A delegation from Freedom House, a human rights watchdog based in Washington, DC, returned to Ukraine this week to assess the state of democracy and human rights in the country. The delegation, which published an assessment entitled "Sounding the Alarm: Protecting Democracy in Ukraine" 14 months ago, will issue a new report in June with recommendations, ForUm learned from the press office of the organization.

As part of the visit, the delegation met with President Viktor Yanukovych.  Other meetings included Rada Chairman Volodymyr Lytvyn, other Rada deputies, Prosecutor General Viktor Pshonka, Minister of Justice Oleksandr Lavrynovych, Security Services of Ukraine (SBU) Deputy Director Petro Shatkovsky, as well as civil society and media representatives and members of the opposition.

The delegation also met with two imprisoned opposition leaders, former Minister of Interior Yuri Lutsenko and former Prime Minister Yulia Tymoshenko.  Those meetings occurred in Lukyanivska and Kachanivaska prisons respectively. The visit to Tymoshenko was the first by an independent international delegation since her transfer to prison in December 30, 2011.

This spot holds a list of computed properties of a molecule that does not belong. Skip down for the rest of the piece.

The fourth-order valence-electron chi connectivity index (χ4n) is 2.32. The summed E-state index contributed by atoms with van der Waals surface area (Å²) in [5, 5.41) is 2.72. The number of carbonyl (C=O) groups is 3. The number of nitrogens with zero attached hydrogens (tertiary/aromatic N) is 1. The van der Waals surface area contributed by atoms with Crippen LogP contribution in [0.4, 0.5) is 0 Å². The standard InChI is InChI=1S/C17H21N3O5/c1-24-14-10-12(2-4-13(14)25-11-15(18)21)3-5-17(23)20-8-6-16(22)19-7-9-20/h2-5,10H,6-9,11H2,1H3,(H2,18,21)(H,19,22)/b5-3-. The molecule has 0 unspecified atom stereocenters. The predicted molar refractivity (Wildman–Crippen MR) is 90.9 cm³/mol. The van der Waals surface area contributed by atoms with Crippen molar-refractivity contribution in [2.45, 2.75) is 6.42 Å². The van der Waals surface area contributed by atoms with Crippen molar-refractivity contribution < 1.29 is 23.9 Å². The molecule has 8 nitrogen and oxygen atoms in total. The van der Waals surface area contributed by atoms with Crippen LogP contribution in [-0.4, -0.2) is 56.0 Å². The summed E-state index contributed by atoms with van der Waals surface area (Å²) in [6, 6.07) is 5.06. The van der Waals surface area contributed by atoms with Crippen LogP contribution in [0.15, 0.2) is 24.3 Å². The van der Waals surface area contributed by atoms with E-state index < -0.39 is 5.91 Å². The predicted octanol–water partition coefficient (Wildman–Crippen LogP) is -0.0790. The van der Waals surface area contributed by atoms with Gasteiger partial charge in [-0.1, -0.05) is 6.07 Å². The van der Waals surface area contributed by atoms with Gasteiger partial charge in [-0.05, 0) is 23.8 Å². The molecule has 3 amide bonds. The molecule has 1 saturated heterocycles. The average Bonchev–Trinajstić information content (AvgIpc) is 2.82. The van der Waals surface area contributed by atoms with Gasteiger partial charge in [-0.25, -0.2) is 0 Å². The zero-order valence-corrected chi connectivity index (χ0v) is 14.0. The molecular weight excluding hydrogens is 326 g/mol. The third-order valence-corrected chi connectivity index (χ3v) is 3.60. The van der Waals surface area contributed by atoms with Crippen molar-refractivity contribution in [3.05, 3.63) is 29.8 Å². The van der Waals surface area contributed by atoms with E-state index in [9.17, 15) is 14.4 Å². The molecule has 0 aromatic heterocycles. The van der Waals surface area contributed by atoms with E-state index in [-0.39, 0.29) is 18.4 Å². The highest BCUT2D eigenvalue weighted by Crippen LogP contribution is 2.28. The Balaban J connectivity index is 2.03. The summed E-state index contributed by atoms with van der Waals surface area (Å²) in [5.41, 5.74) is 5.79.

Commenting on the general situation, Freedom President David J. Kramer said the organization sees a situation with press freedom in Ukraine not ideal, but far from critical at the same time.

"We recognize that there has been progress in some areas, including legislation on NGOs, the criminal procedure code, open government, and access to information," said David J. Kramer, president of Freedom House. "At the same time, we are very concerned by the selective prosecution of key opposition figures, the 'family-ization' of corruption, and stress the importance of free and fair elections in October 2012 for Ukraine’s democratic development."

The team welcomed the government's willingness to facilitate the visits with Lutsenko and Tymoshenko but expressed its concern about the lack of consistent medical attention for Tymoshenko and criminalizing political differences.
Ukraine is ranked Partly Free in Freedom in the World 2012, Freedom House's survey of political rights and civil liberties, and Partly Free in Freedom of the Press 2011.

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